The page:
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Tiz the Law pulls away in 152nd Belmont Stakes to win Triple Crown opener

Tiz the Law, with Manuel Franco riding, wins

Tiz the Law, with Manuel Franco riding, wins first place in the Belmont Stakes at Belmont Park in Elmont on Saturday, June 20, 2020. Credit: Newsday/Steve Pfost

It had been awhile – 138 years, to be exact – but a New York horse is again champion of the Belmont Stakes, the state’s greatest horse race.

And, 17 years after Funny Cide won the Kentucky Derby and the Preakness, Sackatoga Stable and trainer Barclay Tagg have another shot at a Triple Crown with Tiz the Law, who finished first in Saturday’s 152nd running of the $1 million Belmont Stakes by 3 3/4 lengths. He ran the 1 1/8 miles in 1:46.53 in the first major sporting event in New York since the COVID-19 pandemic effectively shut down the sports world in March.

“It’s tremendous,” said Jack Knowlton, the operating manager of Sackatoga Stable and one of 34 co-owners who pooled $110,000 to buy Tiz the Law. “We buy New York breds. That’s our game, and we don’t spend a lot of money.”

This Belmont Stakes, originally set for June 6, was the first leg of the Triple Crown instead of its usual spot as the last leg. It was shortened from its usual marathon 1 1/2-mile full lap around Belmont’s main track to account for the coronavirus-caused upheaval in the horse racing calendar and training schedules.

The Kentucky Derby is now next on Sept. 5 and the Preakness, usually the Triple Crown’s middle leg, will be on Oct. 3

Saturday’s 12-race Belmont Stakes Day card was contested without fans or owners in the cavernous grandstand stands, essentially empty save for track employees and limited media.

“Actually, it was very nice, I can’t complain about that,” Tagg said of the altered atmosphere at Belmont Park. “I’m not trying to be a jerk about it. But I thought the quiet was very nice.”

After New York Gov. Andrew M. Cuomo, via a video feed, gave the jockeys in the paddock the “Rider’s up,” command and the traditional taped version of Frank Sinatra’s “New York, New York” welcomed the horses onto the track for the post parade, the race developed almost as if Tagg had written the script.

Tiz the Law, the heavy favorite at 4-5, broke from the eighth post and followed third behind the early speed of the Mark Casse-trained Tap It to Win, who wound up fifth, and the Doug O’Neill-trained Fore Left, who eventually faded to ninth.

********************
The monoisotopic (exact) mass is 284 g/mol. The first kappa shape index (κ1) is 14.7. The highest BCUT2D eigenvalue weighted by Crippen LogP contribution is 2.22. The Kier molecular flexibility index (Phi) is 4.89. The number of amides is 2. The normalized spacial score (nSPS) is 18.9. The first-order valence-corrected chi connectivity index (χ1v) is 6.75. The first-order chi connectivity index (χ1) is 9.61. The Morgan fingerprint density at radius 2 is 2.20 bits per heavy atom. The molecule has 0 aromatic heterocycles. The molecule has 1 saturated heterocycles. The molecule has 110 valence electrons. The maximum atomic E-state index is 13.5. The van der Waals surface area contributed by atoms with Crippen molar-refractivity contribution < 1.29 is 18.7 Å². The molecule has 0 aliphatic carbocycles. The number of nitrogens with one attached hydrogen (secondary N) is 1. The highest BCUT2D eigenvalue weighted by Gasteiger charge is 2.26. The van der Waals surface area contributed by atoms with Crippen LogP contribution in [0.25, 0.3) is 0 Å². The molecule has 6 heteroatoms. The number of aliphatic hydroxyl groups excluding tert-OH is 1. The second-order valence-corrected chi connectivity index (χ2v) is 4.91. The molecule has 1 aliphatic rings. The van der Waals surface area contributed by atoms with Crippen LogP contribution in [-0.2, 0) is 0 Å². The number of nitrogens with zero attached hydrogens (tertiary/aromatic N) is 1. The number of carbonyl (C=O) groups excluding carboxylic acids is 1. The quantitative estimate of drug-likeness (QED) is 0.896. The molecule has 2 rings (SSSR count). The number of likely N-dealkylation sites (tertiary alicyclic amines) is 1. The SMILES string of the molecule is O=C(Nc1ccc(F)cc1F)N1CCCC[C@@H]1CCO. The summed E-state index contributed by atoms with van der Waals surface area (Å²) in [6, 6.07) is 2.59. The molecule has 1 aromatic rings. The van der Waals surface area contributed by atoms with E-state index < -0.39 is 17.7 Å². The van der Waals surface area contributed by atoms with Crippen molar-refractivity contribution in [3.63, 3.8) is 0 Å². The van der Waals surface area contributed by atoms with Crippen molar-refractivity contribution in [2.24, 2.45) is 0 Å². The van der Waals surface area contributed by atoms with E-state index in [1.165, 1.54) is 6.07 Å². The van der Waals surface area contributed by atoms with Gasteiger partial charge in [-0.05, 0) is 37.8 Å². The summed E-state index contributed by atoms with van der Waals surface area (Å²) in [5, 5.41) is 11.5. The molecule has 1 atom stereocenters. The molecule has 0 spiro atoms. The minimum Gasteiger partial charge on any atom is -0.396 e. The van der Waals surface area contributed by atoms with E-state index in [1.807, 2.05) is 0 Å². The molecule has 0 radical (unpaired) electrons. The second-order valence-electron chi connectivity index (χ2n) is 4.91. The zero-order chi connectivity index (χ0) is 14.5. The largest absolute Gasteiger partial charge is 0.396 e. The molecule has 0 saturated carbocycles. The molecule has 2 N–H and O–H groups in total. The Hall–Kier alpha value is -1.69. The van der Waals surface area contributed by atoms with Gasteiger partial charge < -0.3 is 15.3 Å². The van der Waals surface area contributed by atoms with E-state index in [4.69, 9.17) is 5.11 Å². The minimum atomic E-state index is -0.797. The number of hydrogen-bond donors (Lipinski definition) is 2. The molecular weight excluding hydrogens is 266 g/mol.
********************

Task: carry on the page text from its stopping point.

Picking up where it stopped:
Jockey Manny Franco then had Tiz the Law move into the lead as the horses reached the lone turn after the long, straight run on the backside. Turning for home, it was just a matter of Tiz the Law widening his lead.

“I was pretty confident by the time we hit the seven-eighths pole,” Franco said. “He was so kind and relaxed for me. He was so comfortable and never got keen.”

The Todd Pletcher-trained Dr Post ran second to Tiz the Law, the Linda Rice-trained Max Player was third and Steve Asmussen’s Pneumatic finished fourth in perfect conditions on a fast track under clear skies.

“He ran great, no excuse,” Dr Post jockey Irad Ortiz Jr. said. “He got beat by a good horse, too. The winner is a nice horse, New York-bred and he ran great.”

This continues Tiz the Law’s winning streak after he won the Grade 1, 1 1/8-mile Florida Derby on March 28 and the Grade 3 1 1/16-mile Holy Bull at Gulfstream on Feb.1. Tagg kept Tiz the Law training at Belmont during the long, forced layoff since his last race.

“It looked to me like everything just went like clockwork,” said Tagg, who won his first Belmont Stakes. “That’s the way the horse likes to run and that’s the position the horse likes to be in. Manny knows the horse very well. We discussed it quickly before I put him up on the horse and I felt very confident Manny would ride him that way.”

“I didn’t want to be too far off with the way the track is playing right now,” Franco added. “I knew that [Tap It to Win] was the one we wanted to beat so I didn’t want to let him go too easy. I was in the position that I wanted.”

Tiz the Law is the fourth New York bred horse to win the Belmont Stakes. Forester, in 1882, was the last.

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